Democracy is expensive. As politicians carve out “alphabet fiefdoms” ie, BLM, LGBQT+, Latinx, DEI (diversity, equity, inclusion programs) etc., the promises made convert into programs that have to be paid for. Low interest rates over the last decade and a half have accompanied the expansion in spending. Cheap money leads to more spending. For example, according to data from the Federal Reserve, the current prime lending rate is approximately 3.25%. This represents a 70.4% decline in the prime rate since 8 August 1983.

In addition, the rates on Treasury debt issued to fund government programs have been falling steadily since January 2000. According to data from the US Treasury, interest rates reflecting long term composite debt in excess of ten years has fallen from 6.87% in January 2000 to 1.89% in December 2021.

Democracy is expensive, but the current low interest rate environment gives American politicians the impression that democracy is affordable. With every new demand from small but vocal factions along the political spectrum, the wider the interest-rate driven deficit.

I have started to liken a currency to a coupon you get from a fast food restaurant. No matter how deep the discount, the crappier the food, the less valuable the coupon. The US Treasury-Federal Reserve Fast Food Corporation is no different. The current rate of inflation (6.8%) that destroys its spending value compounds the damage from lower rates of return and from increased government spending designed to buy votes while providing little other value to the currency holder.

Alton Drew

9.01.2022

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Disclaimer: The above is provided for informational purposes and should not be construed as financial or legal advice or as creating an agreement to provide financial or legal advice.

Contracting out the circulation of the U.S. political economy’s currency … and the never-ending threat of intervention

Article I, Section 8 of the United States Constitution describes Congress’ duty to regulate money.  Specifically, Congress has the duty to:

“Coin Money, regulate the Value thereof, and of foreign Coin, and fix the Standard of Weights and Measures…”

While the government has maintained the responsibility of minting coin and cash, the regulation of its value as well as that of foreign coin, is left up to the markets.  I am curious, though, as to how the law defines, “money”, “coin”, and “currency.”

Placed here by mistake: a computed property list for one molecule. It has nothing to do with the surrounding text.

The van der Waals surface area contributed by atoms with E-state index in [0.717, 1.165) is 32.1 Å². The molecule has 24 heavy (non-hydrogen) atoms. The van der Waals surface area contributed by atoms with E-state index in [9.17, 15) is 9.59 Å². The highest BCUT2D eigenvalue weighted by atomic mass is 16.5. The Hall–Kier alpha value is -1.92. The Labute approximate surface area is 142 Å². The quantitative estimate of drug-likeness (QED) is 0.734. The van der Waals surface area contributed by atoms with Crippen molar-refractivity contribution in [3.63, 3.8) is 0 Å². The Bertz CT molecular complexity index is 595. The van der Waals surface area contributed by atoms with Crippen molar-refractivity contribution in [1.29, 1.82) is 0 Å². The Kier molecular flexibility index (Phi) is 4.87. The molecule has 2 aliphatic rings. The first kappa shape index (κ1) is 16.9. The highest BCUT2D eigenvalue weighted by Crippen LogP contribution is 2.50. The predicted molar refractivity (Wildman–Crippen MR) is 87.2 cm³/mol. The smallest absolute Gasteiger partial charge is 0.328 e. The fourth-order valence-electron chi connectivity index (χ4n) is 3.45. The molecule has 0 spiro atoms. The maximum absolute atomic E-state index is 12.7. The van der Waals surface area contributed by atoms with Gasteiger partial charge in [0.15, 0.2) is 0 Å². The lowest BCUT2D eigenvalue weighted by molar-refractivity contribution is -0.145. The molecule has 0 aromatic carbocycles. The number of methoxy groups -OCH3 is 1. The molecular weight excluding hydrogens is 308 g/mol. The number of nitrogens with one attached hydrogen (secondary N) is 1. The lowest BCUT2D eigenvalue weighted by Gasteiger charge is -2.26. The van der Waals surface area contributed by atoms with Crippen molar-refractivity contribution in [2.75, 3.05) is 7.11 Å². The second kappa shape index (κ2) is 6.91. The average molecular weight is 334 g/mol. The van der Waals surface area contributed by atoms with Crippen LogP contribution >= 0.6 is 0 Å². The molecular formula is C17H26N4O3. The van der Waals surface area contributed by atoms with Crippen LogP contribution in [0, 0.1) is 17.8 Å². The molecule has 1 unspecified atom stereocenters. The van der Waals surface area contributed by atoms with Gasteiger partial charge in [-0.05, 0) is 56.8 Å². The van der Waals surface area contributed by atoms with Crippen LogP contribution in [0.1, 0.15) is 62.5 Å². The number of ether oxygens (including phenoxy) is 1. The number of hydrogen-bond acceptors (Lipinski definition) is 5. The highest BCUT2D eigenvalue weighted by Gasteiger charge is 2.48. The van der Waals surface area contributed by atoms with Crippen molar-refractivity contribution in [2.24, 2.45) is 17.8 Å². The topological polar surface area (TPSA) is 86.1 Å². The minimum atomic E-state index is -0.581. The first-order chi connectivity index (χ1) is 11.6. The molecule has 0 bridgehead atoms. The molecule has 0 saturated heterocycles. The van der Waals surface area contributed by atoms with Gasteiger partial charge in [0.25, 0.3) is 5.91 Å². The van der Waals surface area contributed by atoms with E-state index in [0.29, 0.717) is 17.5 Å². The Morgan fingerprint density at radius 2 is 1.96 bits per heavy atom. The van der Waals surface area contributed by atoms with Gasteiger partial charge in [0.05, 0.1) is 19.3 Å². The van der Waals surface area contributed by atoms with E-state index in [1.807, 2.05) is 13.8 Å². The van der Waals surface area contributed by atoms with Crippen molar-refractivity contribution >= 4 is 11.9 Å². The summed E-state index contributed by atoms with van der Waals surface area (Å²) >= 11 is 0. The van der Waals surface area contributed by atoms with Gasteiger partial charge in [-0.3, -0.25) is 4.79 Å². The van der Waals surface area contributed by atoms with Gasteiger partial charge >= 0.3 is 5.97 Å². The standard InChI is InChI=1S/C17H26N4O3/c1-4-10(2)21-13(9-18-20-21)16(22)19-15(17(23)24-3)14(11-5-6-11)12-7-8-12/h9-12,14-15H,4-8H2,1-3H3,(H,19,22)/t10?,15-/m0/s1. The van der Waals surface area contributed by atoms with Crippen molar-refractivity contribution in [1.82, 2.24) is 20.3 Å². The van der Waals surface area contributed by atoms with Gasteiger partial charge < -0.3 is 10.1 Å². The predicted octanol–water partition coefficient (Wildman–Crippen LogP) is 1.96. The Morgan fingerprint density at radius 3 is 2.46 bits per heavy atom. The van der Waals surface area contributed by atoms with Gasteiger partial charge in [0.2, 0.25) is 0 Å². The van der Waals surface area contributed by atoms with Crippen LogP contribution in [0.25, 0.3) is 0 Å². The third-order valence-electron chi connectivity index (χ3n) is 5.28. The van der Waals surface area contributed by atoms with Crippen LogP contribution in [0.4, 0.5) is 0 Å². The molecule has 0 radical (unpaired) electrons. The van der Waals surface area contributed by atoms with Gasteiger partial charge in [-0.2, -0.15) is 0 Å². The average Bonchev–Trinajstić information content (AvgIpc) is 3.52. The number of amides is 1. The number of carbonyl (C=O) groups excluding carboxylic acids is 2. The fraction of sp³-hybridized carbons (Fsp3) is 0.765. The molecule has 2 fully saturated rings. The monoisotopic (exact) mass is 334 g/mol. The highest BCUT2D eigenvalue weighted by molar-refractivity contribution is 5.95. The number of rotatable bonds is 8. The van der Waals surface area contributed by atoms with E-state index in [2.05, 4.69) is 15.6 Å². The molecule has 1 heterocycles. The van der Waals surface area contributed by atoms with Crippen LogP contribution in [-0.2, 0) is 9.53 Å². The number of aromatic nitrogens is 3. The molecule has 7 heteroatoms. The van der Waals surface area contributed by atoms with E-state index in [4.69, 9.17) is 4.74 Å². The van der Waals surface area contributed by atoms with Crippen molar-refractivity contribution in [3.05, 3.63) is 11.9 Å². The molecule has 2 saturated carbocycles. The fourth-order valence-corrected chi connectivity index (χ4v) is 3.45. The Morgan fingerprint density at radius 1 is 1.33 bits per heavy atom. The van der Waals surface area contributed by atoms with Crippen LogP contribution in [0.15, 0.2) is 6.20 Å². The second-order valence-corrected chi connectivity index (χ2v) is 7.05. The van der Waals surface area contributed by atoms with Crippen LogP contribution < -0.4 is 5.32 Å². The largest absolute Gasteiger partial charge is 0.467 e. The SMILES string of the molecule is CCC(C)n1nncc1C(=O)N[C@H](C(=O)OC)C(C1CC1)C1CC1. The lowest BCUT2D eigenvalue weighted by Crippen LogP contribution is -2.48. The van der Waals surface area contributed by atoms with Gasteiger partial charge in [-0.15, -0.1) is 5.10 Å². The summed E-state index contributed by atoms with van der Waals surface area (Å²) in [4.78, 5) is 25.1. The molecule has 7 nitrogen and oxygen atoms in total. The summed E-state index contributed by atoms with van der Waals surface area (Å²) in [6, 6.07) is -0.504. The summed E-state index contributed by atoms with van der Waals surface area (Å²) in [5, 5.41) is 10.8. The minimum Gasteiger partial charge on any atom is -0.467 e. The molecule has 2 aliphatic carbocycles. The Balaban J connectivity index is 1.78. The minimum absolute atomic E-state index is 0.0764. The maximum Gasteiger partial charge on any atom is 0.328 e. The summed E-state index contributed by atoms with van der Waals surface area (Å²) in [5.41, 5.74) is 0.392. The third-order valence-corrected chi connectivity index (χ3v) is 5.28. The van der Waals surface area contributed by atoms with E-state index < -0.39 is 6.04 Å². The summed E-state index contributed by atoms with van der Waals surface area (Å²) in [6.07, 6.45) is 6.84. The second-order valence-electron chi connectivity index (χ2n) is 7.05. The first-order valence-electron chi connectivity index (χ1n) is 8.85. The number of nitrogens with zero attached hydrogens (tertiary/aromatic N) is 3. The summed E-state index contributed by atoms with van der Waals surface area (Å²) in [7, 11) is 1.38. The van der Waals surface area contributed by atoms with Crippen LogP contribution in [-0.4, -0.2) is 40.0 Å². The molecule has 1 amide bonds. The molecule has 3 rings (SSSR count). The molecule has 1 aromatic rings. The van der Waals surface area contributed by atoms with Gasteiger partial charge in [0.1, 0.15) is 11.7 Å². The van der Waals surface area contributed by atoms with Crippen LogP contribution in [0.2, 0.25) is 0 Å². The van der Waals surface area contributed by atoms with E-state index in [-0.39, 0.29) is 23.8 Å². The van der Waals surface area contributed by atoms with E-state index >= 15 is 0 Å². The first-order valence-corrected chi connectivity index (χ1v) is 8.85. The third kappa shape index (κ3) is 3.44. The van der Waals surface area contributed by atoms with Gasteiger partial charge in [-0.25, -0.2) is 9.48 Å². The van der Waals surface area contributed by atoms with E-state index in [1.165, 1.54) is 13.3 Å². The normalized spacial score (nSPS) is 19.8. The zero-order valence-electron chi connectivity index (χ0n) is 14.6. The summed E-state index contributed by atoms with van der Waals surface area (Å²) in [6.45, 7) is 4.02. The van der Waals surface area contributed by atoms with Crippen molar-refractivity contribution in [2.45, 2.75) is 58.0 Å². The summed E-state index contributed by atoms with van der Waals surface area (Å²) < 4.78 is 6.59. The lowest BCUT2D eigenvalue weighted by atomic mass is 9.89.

A quick and dirty Black’s Law Dictionary definition of “currency’ is coined money and such banknotes or other paper money as are authorized by law and circulates as a medium of exchange.  31 CFR § 1010.100 defines currency as:

“The coin and paper money of the United States or of any other country that is designated as legal tender and that circulates and is customarily used and accepted as a medium of exchange in the country of issuance. Currency includes U.S. silver certificates, U.S. notes and Federal Reserve notes. Currency also includes official foreign bank notes that are customarily used and accepted as a medium of exchange in a foreign country.”

In the United States, the US Treasury and the Federal Reserve System source the currency.  They are the “farmers’ of the commodity we call currency.  According to Federal Reserve data, as of October 2021, there is approximately $2202.9 billion of currency in circulation.  When you factor in currency held in reserve at the Federal Reserve, the total monetary base of the United States as of October 2021 is approximately $6331 billion. 

The banks that the Treasury and the Federal Reserve charter and regulate participate in the interbank market, the market in which foreign exchange rates for currency is set.  I like to think of these banks as the wholesale/retail enterprises that are responsible for circulating currency, transmitting the value of the US political economy globally.  While I believe the US government could technically set these rates itself, the capitalist economic policy implemented by the US government prefers private institutions carry out this mission.

I would think that wholesale (bank) and retail traders and brokers prefer this model because they determine the share of income (profit) garnered via foreign exchange.  Because the Treasury and the Federal Reserve are the “farmers” of the currency and are primarily held responsible by the Congress for the day-to-day valuation of the currency, traders and brokers should stay mindful that the cloud of potential government intervention in the market always looms.